To author and education activist José Luis Vilson, humanity and inclusivity are at the core of creating a productive learning environment in today’s society.

Last Tuesday night, the University of Richmond School of Professional and Continuing Studies hosted Vilson in collaboration with VCU at the Sacred Heart Center in Richmond. Vilson spoke to community members about his 2014 book “This is Not A Test: A New Narrative on Race, Class, and Education."

Vilson's talk was the second of six events that make up the 2017-2018 Graduate Education Speaker Series. 

Vilson drew off of his experiences as both a former student and as a public school teacher in New York City to advocate for personal relationships between students and their teachers.

“One of the things that happens in classrooms is that we forget we are human beings,” Vilson said. “It’s not so much about scores and standards, it’s about the relationships that we create with students."

Vilson attended a Nativitymiguel Coalition school, a non-profit organization that aims to break the cycle of poverty through faith-based education, according to its mission statement. Two of the coalition's member schools, the St. Andrew’s School and the Anna Julia Cooper Episcopal School, are located in Richmond.

Rob Ryan, junior, has volunteered at the St. Andrew’s School in Richmond for almost two years and said he believes schools like St. Andrew’s help provide students with a quality education that they may not be able to receive through a Richmond public school.

“What is so wonderful, but also discouraging, about St. Andrew's School is that it’s an alternative to the Richmond Public Schools, a school system that in many cases fails to provide low-income students with the resources they need to realize their full potential,” Ryan said. “The whole-child model is one I believe all schools can benefit from in preparing their students to succeed in all walks of life."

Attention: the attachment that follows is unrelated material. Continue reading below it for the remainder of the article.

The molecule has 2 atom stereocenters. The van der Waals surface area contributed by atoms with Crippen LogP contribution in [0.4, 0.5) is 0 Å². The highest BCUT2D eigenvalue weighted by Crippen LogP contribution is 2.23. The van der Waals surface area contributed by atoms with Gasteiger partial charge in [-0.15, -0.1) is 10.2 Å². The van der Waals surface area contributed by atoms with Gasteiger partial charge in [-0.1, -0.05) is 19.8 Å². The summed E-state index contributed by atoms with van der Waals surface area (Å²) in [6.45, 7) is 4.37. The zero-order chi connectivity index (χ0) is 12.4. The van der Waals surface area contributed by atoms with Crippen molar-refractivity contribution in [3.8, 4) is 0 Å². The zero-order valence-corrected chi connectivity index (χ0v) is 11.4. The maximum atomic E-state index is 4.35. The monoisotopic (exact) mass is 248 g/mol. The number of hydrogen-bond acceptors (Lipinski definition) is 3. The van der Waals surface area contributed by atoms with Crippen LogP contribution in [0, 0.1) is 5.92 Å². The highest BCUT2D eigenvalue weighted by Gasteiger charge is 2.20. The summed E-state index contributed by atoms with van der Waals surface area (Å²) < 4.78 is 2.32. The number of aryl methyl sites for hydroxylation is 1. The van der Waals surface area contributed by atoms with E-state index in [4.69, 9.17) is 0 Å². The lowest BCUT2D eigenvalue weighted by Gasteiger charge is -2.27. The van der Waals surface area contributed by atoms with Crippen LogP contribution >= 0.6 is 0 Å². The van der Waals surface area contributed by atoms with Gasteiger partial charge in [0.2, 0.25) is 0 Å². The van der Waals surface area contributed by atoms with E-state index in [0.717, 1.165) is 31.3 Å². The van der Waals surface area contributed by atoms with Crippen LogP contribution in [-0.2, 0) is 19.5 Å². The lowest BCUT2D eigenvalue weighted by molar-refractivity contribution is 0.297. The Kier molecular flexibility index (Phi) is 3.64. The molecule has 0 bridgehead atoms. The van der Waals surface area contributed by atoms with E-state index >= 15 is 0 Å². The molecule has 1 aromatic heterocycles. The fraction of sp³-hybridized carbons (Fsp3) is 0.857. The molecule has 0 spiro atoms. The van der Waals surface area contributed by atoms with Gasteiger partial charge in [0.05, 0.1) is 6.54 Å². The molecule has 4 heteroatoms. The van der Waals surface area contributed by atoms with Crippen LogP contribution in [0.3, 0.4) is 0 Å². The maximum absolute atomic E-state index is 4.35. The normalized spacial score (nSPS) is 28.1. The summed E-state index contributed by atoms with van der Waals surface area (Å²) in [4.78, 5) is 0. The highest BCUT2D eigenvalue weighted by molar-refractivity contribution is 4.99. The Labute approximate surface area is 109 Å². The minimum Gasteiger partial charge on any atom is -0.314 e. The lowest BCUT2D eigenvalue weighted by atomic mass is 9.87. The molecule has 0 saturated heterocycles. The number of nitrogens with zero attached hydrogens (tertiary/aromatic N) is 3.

In addition to advocating for the personal relationships that schools such as St. Andrew’s provide for students, Vilson also challenged current federal education policies, such as Common Core standards, and questioned whether they are inclusive for people of all backgrounds.

“I want people to think that we all belong at the table,” Vilson said. “And if we can’t be there, then we need to create a new table, policy-wise."

Vilson is the founder of EduColor, a coalition of educators, parents, students, writers and activists who work to elevate the voices of public school advocates of color on educational equity and justice, according to the group’s website

He also runs a blog where he has criticized prominent figures in education including former New York City mayor Michael Bloomberg and former Secretary of Education Arne Duncan.

When asked about his opinion on the Trump administration and Secretary of Education Betsy DeVos, Vilson said that there was still work to be done in creating an inclusive educational environment nationwide.

“The one desire that I have for a secretary of education is that they care for all of our kids,” Vilson said. “What good is the position of the top educator of the country if you’re not going to use it to make sure all students feel included?"

Vilson then challenged members of the Richmond community to think about their role in making a difference in education.

“My challenge to every single body here is: Wherever you are going to go, whether you are a parent, student or teacher, is how are you going to make the work that we do more loving,” Vilson said.

Contact news writer Bri Park at brianna.park@richmond.edu. 

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